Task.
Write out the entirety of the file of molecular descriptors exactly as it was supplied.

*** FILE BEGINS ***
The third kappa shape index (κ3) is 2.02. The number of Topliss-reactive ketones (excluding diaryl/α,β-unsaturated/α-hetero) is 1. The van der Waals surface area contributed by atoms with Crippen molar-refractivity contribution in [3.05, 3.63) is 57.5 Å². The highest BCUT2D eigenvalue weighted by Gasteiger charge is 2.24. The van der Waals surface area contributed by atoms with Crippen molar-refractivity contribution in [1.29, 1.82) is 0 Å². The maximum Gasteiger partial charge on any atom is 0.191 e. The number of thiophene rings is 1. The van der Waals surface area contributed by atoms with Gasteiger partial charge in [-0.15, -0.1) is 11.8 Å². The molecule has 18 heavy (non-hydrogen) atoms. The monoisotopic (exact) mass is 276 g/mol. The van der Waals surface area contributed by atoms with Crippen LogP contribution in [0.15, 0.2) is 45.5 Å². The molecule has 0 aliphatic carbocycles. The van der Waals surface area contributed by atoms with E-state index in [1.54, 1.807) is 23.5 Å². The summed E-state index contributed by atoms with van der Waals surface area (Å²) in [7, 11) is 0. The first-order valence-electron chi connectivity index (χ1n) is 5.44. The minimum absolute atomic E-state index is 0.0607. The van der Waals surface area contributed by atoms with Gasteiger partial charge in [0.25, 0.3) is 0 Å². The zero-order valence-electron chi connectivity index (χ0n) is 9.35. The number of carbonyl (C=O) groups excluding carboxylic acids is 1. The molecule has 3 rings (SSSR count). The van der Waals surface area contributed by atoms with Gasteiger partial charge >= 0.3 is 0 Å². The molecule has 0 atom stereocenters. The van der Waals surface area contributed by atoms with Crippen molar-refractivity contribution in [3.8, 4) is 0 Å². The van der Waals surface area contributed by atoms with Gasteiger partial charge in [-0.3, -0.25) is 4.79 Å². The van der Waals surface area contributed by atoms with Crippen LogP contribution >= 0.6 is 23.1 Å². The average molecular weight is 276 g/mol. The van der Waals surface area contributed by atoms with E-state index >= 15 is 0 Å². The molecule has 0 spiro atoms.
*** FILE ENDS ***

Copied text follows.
The third kappa shape index (κ3) is 2.02. The number of Topliss-reactive ketones (excluding diaryl/α,β-unsaturated/α-hetero) is 1. The van der Waals surface area contributed by atoms with Crippen molar-refractivity contribution in [3.05, 3.63) is 57.5 Å². The highest BCUT2D eigenvalue weighted by Gasteiger charge is 2.24. The van der Waals surface area contributed by atoms with Crippen molar-refractivity contribution in [1.29, 1.82) is 0 Å². The maximum Gasteiger partial charge on any atom is 0.191 e. The number of thiophene rings is 1. The van der Waals surface area contributed by atoms with Gasteiger partial charge in [-0.15, -0.1) is 11.8 Å². The molecule has 18 heavy (non-hydrogen) atoms. The monoisotopic (exact) mass is 276 g/mol. The van der Waals surface area contributed by atoms with Crippen LogP contribution in [0.15, 0.2) is 45.5 Å². The molecule has 0 aliphatic carbocycles. The van der Waals surface area contributed by atoms with E-state index in [1.54, 1.807) is 23.5 Å². The summed E-state index contributed by atoms with van der Waals surface area (Å²) in [7, 11) is 0. The first-order valence-electron chi connectivity index (χ1n) is 5.44. The minimum absolute atomic E-state index is 0.0607. The van der Waals surface area contributed by atoms with Gasteiger partial charge in [0.25, 0.3) is 0 Å². The zero-order valence-electron chi connectivity index (χ0n) is 9.35. The number of carbonyl (C=O) groups excluding carboxylic acids is 1. The molecule has 3 rings (SSSR count). The van der Waals surface area contributed by atoms with Gasteiger partial charge >= 0.3 is 0 Å². The molecule has 0 atom stereocenters. The van der Waals surface area contributed by atoms with Crippen molar-refractivity contribution in [3.8, 4) is 0 Å². The van der Waals surface area contributed by atoms with Gasteiger partial charge in [-0.3, -0.25) is 4.79 Å². The van der Waals surface area contributed by atoms with Crippen LogP contribution >= 0.6 is 23.1 Å². The average molecular weight is 276 g/mol. The van der Waals surface area contributed by atoms with E-state index >= 15 is 0 Å². The molecule has 0 spiro atoms.